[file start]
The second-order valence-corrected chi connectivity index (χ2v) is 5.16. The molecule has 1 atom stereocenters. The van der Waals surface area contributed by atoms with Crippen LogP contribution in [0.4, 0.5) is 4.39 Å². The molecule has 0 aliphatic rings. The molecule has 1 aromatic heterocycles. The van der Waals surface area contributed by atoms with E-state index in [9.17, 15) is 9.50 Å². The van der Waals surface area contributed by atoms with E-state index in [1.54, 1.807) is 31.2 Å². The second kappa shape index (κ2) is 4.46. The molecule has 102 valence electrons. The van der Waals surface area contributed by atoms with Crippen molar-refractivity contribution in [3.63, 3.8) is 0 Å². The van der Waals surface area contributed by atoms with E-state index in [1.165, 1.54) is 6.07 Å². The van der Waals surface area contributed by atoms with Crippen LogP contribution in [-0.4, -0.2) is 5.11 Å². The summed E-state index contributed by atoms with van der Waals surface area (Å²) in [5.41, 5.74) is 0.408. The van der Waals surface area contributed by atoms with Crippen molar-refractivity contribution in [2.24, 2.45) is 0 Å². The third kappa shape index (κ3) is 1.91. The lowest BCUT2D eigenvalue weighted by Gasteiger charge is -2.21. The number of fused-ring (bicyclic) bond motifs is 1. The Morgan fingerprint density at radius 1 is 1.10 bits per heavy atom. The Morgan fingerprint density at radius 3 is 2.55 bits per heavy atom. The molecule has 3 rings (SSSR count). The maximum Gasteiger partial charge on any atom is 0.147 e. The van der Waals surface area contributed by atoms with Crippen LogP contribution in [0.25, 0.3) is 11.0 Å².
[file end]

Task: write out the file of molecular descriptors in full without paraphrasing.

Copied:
The second-order valence-corrected chi connectivity index (χ2v) is 5.16. The molecule has 1 atom stereocenters. The van der Waals surface area contributed by atoms with Crippen LogP contribution in [0.4, 0.5) is 4.39 Å². The molecule has 0 aliphatic rings. The molecule has 1 aromatic heterocycles. The van der Waals surface area contributed by atoms with E-state index in [9.17, 15) is 9.50 Å². The van der Waals surface area contributed by atoms with E-state index in [1.54, 1.807) is 31.2 Å². The second kappa shape index (κ2) is 4.46. The molecule has 102 valence electrons. The van der Waals surface area contributed by atoms with Crippen molar-refractivity contribution in [3.63, 3.8) is 0 Å². The van der Waals surface area contributed by atoms with E-state index in [1.165, 1.54) is 6.07 Å². The van der Waals surface area contributed by atoms with Crippen LogP contribution in [-0.4, -0.2) is 5.11 Å². The summed E-state index contributed by atoms with van der Waals surface area (Å²) in [5.41, 5.74) is 0.408. The van der Waals surface area contributed by atoms with Crippen molar-refractivity contribution in [2.24, 2.45) is 0 Å². The third kappa shape index (κ3) is 1.91. The lowest BCUT2D eigenvalue weighted by Gasteiger charge is -2.21. The number of fused-ring (bicyclic) bond motifs is 1. The Morgan fingerprint density at radius 1 is 1.10 bits per heavy atom. The Morgan fingerprint density at radius 3 is 2.55 bits per heavy atom. The molecule has 3 rings (SSSR count). The maximum Gasteiger partial charge on any atom is 0.147 e. The van der Waals surface area contributed by atoms with Crippen LogP contribution in [0.25, 0.3) is 11.0 Å².